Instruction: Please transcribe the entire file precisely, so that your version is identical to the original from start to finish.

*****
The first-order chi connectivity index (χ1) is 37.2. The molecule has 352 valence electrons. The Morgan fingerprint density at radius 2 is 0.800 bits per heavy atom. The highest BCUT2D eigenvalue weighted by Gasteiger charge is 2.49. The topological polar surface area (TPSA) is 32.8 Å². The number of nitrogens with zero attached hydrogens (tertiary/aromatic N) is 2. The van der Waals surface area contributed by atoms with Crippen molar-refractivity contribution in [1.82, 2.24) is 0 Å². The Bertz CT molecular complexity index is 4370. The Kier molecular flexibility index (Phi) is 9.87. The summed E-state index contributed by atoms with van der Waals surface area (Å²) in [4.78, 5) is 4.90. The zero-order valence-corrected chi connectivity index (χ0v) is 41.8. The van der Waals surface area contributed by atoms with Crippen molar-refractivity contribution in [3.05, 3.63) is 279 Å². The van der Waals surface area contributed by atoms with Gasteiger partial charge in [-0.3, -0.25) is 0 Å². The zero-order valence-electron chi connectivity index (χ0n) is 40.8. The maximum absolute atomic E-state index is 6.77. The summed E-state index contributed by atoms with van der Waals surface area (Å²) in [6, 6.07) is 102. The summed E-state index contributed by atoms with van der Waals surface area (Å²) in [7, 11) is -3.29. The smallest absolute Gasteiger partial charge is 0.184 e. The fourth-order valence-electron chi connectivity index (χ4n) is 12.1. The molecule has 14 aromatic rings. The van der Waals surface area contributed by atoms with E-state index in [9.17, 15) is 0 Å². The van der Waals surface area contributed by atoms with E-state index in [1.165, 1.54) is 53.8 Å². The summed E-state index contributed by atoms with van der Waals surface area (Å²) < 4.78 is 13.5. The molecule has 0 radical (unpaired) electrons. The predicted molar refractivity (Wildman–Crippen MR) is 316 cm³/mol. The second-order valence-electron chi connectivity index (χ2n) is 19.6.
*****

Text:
The first-order chi connectivity index (χ1) is 37.2. The molecule has 352 valence electrons. The Morgan fingerprint density at radius 2 is 0.800 bits per heavy atom. The highest BCUT2D eigenvalue weighted by Gasteiger charge is 2.49. The topological polar surface area (TPSA) is 32.8 Å². The number of nitrogens with zero attached hydrogens (tertiary/aromatic N) is 2. The van der Waals surface area contributed by atoms with Crippen molar-refractivity contribution in [1.82, 2.24) is 0 Å². The Bertz CT molecular complexity index is 4370. The Kier molecular flexibility index (Phi) is 9.87. The summed E-state index contributed by atoms with van der Waals surface area (Å²) in [4.78, 5) is 4.90. The zero-order valence-corrected chi connectivity index (χ0v) is 41.8. The van der Waals surface area contributed by atoms with Crippen molar-refractivity contribution in [3.05, 3.63) is 279 Å². The van der Waals surface area contributed by atoms with Gasteiger partial charge in [-0.3, -0.25) is 0 Å². The zero-order valence-electron chi connectivity index (χ0n) is 40.8. The maximum absolute atomic E-state index is 6.77. The summed E-state index contributed by atoms with van der Waals surface area (Å²) in [6, 6.07) is 102. The summed E-state index contributed by atoms with van der Waals surface area (Å²) in [7, 11) is -3.29. The smallest absolute Gasteiger partial charge is 0.184 e. The fourth-order valence-electron chi connectivity index (χ4n) is 12.1. The molecule has 14 aromatic rings. The van der Waals surface area contributed by atoms with E-state index in [9.17, 15) is 0 Å². The van der Waals surface area contributed by atoms with E-state index in [1.165, 1.54) is 53.8 Å². The summed E-state index contributed by atoms with van der Waals surface area (Å²) < 4.78 is 13.5. The molecule has 0 radical (unpaired) electrons. The predicted molar refractivity (Wildman–Crippen MR) is 316 cm³/mol. The second-order valence-electron chi connectivity index (χ2n) is 19.6.